The colors of Pendleton.
Pendleton Woolen Mills in Pendleton, Oregon
Photoreal blankets illustrate the company's heritage. On the left, Roy Bishop congratulating Native American rodeo champion Jackson Sundown at the 1916 Pendleton Round-Up.
This blanket features Esther Motanic, the Round-Up’s first American Indian queen. In the foreground, the wool as it's processed from raw to spun.
A Chief Joseph Blanket in the making, this is one of Pendelton's oldest on-going patterns.
A Serape blanket in the making.
Woven blankets ready for finishing.
The "warper." This weblike setup feeds the threads that run vertically through the looms.
Our tour guide Terry Widel.
Pendleton meets Opening Ceremony! On the far left are Mort Bishop III, the President of Pendleton, and his daughter Elizabeth.
Native American artifacts from C.M. Bishop's collection.
Carol & Humberto touring the Washougal Weaving Mill with mill manager Charlie Bishop.
The dye lab.
Freshly dyed wool.
The wovens in production.
BISHOPS, the Oregon retail store where this retail/textile narrative began.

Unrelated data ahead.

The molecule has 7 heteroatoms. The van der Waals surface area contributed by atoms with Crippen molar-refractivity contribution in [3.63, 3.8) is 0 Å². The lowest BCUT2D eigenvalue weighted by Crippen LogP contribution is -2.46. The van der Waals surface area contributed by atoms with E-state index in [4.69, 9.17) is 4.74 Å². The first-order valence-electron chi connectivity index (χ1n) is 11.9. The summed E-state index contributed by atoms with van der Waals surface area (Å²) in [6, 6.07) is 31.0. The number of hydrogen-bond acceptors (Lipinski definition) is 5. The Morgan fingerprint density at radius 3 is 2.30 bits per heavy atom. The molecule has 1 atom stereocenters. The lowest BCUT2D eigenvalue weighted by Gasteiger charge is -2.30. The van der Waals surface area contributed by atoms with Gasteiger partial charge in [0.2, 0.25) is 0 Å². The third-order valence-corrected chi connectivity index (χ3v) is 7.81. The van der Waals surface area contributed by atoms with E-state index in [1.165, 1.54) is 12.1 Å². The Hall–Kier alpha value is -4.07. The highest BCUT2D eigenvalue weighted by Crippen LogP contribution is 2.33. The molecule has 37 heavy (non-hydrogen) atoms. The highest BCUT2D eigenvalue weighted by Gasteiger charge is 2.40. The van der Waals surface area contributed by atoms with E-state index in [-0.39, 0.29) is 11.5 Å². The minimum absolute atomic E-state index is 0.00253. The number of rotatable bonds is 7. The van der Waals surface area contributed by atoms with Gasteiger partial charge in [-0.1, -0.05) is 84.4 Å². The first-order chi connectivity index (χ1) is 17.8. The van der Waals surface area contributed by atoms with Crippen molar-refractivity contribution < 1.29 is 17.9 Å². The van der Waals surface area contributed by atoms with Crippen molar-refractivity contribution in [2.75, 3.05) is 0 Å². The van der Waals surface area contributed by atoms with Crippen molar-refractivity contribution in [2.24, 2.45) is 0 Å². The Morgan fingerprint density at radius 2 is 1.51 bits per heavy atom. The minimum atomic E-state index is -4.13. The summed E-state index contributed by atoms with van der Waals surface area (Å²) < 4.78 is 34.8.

An early collaboration, a pre-cursor to Opening Ceremony meets Pendleton.
To wrap up the series of posts covering OC's trip to Oregon for the 100th anniversary of the Pendleton Round-up, we take you on a tour of the heart of the action, Pendleton Woolen Mills!
I've been a fan of factory tours since Mr. Rogers treated my young eyes to "HOW PEOPLE MAKE CRAYONS." Having just wrapped our fourth season of Opening Ceremony meets Pendleton, it was especially fascinating to get a look behind the scenes of this legendary American manufacturer and OC partner.
Our team was treated to a tour of the Mills by director Terry Widel. Brands love to talk up their heritage, but this is the real deal - Pendleton has been weaving wool at this location for 101 years!
Accompanying us on our tour was Pendleton's current President, C. M. (Mort) Bishop III. The Bishop family has run the company for six generations. In 1909, Fannie Kay, the daughter of an Oregon woolen mill family, wed local retailer C.P. Bishop. It was from this marriage of manufacturing and merchandising expertise that Pendleton Woolen Mills was born!
Touring the mill, we saw the elements that make this American brand so unique: wool from local sheep, state-of-the-art dye technology, use of vibrant color, the long history of design and trade with Native Americans, and of course, the meticulous craftsmanship that comes from 100+ years of experience.
The Pendleton Mill specializes in the woven jacquards synonymous with the brand, while the Washougal Mill weaves the colorful flannel shirting, introduced in 1924 and classic ever since. Take a peak at the way things work and get a feel for the company's rich history in the Pacific Northwest!